Question 2a. Which of the proposed national LEZ exemptions do you agree with? Select all that apply.

National exemptions

Vehicle type or classification

Workshop %

Description

Emergency Vehicles

80%

  • For police purposes, including for the purposes of the National Crime Agency.

 

  • For ambulance purposes or for the purpose of providing a response to an emergency at the request of the Scottish Ambulance Service Board.

 

  • For or in connection with the exercise of any function of the Scottish Fire and Rescue Service or Her Majesty’s Coastguard.

Military Vehicles

65%

  • Vehicles belonging to any of Her Majesty's forces; or used for the purposes of any of those forces (by virtue of Section 349 of Armed Forces Act 2006).

Historic Vehicles

50%

  • Vehicles which are 30 years old or more from the start of the calendar year in which enforcement is taking place.

Vehicles for Disabled Persons

 

45%

  • Vehicles registered with a 'disabled' or 'disabled passenger vehicles' tax class
  • Vehicles being used for the purposes of the "blue badge scheme”*

Showman Vehicles**

 

25%

  • Highly specialised vehicles used for the purposes of travelling showmen, where the vehicle is used during the performance, used for the purpose of providing the performance or used for carrying performance equipment, or used for carrying domestic animals.

 

Question 2b. Are there any other LEZ exemptions you would propose?
Question 3a. Do you agree with the proposed base level and subsequent tiers of penalty charges for each vehicle type as outlined in Table 5?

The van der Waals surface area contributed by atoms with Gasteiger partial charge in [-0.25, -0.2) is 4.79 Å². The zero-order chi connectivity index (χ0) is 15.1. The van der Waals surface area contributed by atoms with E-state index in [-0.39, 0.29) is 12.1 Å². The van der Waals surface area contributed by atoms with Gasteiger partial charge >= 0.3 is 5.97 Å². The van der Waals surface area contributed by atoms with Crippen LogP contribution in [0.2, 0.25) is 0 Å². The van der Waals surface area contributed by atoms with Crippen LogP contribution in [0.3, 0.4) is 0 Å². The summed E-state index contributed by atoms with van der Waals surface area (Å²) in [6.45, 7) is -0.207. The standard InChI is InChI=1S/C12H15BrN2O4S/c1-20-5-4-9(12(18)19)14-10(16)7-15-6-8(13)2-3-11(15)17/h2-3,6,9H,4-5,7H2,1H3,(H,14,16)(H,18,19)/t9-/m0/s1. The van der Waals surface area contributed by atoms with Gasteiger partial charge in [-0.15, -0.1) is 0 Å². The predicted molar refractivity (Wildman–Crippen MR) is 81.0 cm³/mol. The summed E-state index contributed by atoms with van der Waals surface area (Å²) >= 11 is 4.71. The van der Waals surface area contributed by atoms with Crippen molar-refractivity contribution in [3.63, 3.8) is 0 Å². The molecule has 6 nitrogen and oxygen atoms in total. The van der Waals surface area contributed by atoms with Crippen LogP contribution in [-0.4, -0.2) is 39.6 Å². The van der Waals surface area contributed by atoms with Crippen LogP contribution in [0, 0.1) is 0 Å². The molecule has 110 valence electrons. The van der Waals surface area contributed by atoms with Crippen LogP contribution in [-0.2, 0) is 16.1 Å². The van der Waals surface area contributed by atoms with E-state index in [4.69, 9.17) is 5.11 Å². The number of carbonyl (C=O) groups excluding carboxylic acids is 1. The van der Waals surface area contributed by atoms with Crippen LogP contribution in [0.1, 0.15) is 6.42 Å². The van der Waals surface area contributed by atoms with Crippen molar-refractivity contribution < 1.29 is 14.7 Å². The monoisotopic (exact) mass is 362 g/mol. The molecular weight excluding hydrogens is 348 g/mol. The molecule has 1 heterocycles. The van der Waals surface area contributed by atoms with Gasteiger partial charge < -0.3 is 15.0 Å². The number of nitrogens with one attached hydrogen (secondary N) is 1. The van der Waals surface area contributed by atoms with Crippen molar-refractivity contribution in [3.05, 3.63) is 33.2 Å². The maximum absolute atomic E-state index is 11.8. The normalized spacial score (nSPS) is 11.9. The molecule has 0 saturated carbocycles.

Table 5

Surcharge tier

Car or taxi

Minibus

Light Commercial Vehicle

Bus/Coach

Heavy Goods Vehicle

Motorbikes/ mopeds

Specialist vehicles

Base level

£60

£60

£60

£500

£500

£60

£60

Tier 1

£120

£120

£120

£1000

£1000

£120

£120

Tier 2

£240

£240

£240

£2000

£2000

£240

£240

Tier 3

£480

£480

£480

£4000

£4000

£480

£480

Tier 4

£960

£960

£960

£5000

£5000

£960

£960

Tier 5

£1920

£1920

£1920

£5000

£5000

£1920

£1920

Tier 6

£3840

£3840

£3840

£5000

£5000

£3840

£3840

Tier 7

£5000

£5000

£5000

£5000

£5000

£5000

£5000

Table 5 – Examples of tiered penalty rates (using a surcharge) for various vehicle types. The figures show the value of each penalty charge notice within each ‘tier’. The number of contraventions in a pre-set timeframe that would determine movement to the next tier is not shown in this table. 

 

Question 3b. Which surcharge 'curve' in Figure 1 represents the best approach to designing a surcharge?

More Information

figure 1

Figure 1  -  Various surcharge options.  Graph 1 indicates a gradual increase in  penalty tiers. Graph 2 indicates a stepped incremental increase in penalty tiers over a uniform number of offenses. Graph 3 indicates a gradual increase in penalty tiers over a smaller number of penalty offenses compared to graph 3, with an acceleration through the tiers thereafter. Graph 4 indicates a rapid acceleration through the tiers from the outset.  Graph 1 is the least aggressive surcharge methodology whilst Graph 4 is the most aggressive surcharge methodology.

Question 3c. How should the surcharge approach be applied in order to discourage non-compliant vehicles from driving within a LEZ?
Question 3d. How many days should lapse before a registered keeper of a vehicle returns to the base tier of the penalty charge?
Question 4. Do you agree with the general principles of the LEZ enforcement regime?

General principles

Details of the LEZ enforcement regime will be outlined within regulation, with the general principles of the LEZ enforcement regime covering:

  1. the manner in which a penalty charge notice may be enforced
  2. the issuing of penalty charge notices (PCNs) or the issuing of a further PCN following cancellation of the original PCN + the records that must be produced by or in connection with approved devices